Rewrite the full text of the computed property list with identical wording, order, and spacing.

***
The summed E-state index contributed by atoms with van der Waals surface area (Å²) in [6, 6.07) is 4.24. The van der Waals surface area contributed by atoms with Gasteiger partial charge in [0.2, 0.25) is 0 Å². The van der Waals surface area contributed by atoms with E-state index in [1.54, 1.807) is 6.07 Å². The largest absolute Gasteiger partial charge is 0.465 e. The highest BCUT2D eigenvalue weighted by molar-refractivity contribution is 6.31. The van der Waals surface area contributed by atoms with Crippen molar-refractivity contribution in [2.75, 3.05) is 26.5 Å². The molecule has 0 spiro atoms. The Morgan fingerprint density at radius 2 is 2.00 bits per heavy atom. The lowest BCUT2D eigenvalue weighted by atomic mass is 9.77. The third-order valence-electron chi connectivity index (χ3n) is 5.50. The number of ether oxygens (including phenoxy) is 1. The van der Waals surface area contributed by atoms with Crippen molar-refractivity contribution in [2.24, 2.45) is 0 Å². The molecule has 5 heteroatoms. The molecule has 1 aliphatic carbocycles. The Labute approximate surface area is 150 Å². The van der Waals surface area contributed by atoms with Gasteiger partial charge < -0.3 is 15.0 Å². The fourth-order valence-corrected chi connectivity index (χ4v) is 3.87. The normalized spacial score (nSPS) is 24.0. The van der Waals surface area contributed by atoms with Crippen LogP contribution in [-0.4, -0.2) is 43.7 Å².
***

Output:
The summed E-state index contributed by atoms with van der Waals surface area (Å²) in [6, 6.07) is 4.24. The van der Waals surface area contributed by atoms with Gasteiger partial charge in [0.2, 0.25) is 0 Å². The van der Waals surface area contributed by atoms with E-state index in [1.54, 1.807) is 6.07 Å². The largest absolute Gasteiger partial charge is 0.465 e. The highest BCUT2D eigenvalue weighted by molar-refractivity contribution is 6.31. The van der Waals surface area contributed by atoms with Crippen molar-refractivity contribution in [2.75, 3.05) is 26.5 Å². The molecule has 0 spiro atoms. The Morgan fingerprint density at radius 2 is 2.00 bits per heavy atom. The lowest BCUT2D eigenvalue weighted by atomic mass is 9.77. The third-order valence-electron chi connectivity index (χ3n) is 5.50. The number of ether oxygens (including phenoxy) is 1. The van der Waals surface area contributed by atoms with Crippen molar-refractivity contribution in [2.24, 2.45) is 0 Å². The molecule has 5 heteroatoms. The molecule has 1 aliphatic carbocycles. The Labute approximate surface area is 150 Å². The van der Waals surface area contributed by atoms with Gasteiger partial charge < -0.3 is 15.0 Å². The fourth-order valence-corrected chi connectivity index (χ4v) is 3.87. The normalized spacial score (nSPS) is 24.0. The van der Waals surface area contributed by atoms with Crippen LogP contribution in [-0.4, -0.2) is 43.7 Å².